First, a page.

An initial six cell lines will soon be ready for withdrawal
By Stephen Pincock | September 19, 2006
Britain's groundbreaking stem cell bank is less than two weeks away from announcing its readiness to begin distributing embryonic cell lines, its chief executive Glyn Stacey said on Tuesday.
By September 29, the bank will tell scientists the details of an initial six embryonic cell lines that have passed its stringent quality controls and are available for withdrawal, Stacey told The Scientist.
The first batch will soon be joined by others. "The list will grow quite quickly," Stacey said. So far, roughly 40 cell lines have been accepted for deposit, about half from UK researchers, three from Australia and 17 from scientists at Harvard University.
The bank was established in 2002 by the Medical Research Council and the Biotechnology and Biological Sciences Research Council as a repository for all stem cell lines generated in the UK and many from overseas.
All requests to deposit or withdraw lines must be given ethical and legal approval by its high-level steering committee, which is chaired by Lord Naren Patel. The committee scrutinizes whether lines are ethically sourced with fully informed consent and aims to ensure that they are used only in projects with ethical approval.
Setting up the bank, which is housed at the UK's National Institute for Biological Standards and Control outside London, has been a painstaking process, said Stacey. "The organization has taken it as an important principle to have careful planning," he said. "We're not here to steal a few headlines, we're here to improve science and future medicine."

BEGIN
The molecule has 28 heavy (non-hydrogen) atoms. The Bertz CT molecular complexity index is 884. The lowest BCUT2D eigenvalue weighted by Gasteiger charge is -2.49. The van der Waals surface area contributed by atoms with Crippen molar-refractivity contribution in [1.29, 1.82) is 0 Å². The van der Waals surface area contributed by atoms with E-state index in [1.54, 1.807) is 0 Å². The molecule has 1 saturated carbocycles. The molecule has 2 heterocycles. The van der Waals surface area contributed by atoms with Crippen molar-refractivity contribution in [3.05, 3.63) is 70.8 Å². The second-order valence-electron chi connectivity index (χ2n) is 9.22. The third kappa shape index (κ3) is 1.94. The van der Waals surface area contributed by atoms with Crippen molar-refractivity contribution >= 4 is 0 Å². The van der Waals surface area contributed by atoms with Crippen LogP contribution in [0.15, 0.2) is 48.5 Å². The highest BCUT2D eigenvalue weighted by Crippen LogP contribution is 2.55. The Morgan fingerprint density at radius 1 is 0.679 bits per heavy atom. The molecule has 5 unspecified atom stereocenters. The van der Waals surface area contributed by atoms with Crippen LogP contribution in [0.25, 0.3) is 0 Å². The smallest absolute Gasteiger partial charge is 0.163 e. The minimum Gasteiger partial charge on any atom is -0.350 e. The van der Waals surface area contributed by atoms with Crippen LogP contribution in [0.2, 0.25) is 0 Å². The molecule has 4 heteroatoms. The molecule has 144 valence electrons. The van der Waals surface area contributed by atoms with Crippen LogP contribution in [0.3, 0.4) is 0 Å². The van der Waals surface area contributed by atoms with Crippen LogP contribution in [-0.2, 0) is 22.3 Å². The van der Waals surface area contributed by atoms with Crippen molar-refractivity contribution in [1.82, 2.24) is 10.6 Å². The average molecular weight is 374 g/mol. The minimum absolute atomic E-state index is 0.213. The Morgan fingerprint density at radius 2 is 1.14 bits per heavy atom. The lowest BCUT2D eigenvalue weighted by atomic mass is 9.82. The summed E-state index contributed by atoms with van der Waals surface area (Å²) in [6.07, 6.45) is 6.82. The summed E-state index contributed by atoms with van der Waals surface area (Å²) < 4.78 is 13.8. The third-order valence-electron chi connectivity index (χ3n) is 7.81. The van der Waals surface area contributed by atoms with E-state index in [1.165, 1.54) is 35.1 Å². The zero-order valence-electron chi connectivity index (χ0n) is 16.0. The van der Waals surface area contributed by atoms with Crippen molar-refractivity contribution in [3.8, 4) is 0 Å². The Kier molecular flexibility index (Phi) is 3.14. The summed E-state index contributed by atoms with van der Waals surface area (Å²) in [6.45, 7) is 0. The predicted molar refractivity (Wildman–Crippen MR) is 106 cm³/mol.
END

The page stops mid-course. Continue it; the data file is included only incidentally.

Nevertheless, the bank is happy to be able to begin distributing cells. "There's an element of relief," Stacey said. "It's been critical for us to do it this year."
The bank has already received a number of requests for stem cells from researchers in the UK and beyond, but is taking a careful approach to quality control and characterization of the lines before distributing them. "We don't want to release these cells and find people are having a lot of problems with them," Stacey said.
Stephen Minger, a stem cell researcher at Kings College London, agreed. "It's not surprising this has taken a while to happen," he told The Scientist. "After all, it's better to do it well and do it right."
Minger said his laboratory had already directly sent its own cell lines to 10 or 15 recipients around the world under the auspices of the bank, but "to have the bank up and functioning and have the capacity to send out these cell lines is actually really great," he said.
Requests for approved stem cell lines currently being banked by the UK Stem Cell Bank should be directed to the Steering Committee for the UK Stem Cell Bank and for the use of Stem Cell Lines (email@example.com).
UK Stem Cell Bank
A. Fazackerley, "UK stem cell bank ready to go," The Scientist, September 18, 2003.
Steering Committee for the UK Stem Cell Bank and for the Use of Stem Cell Lines
Lord Naren Patel
S. Pincock, "UK's first human ES cell line," The Scientist, August 13, 2003.
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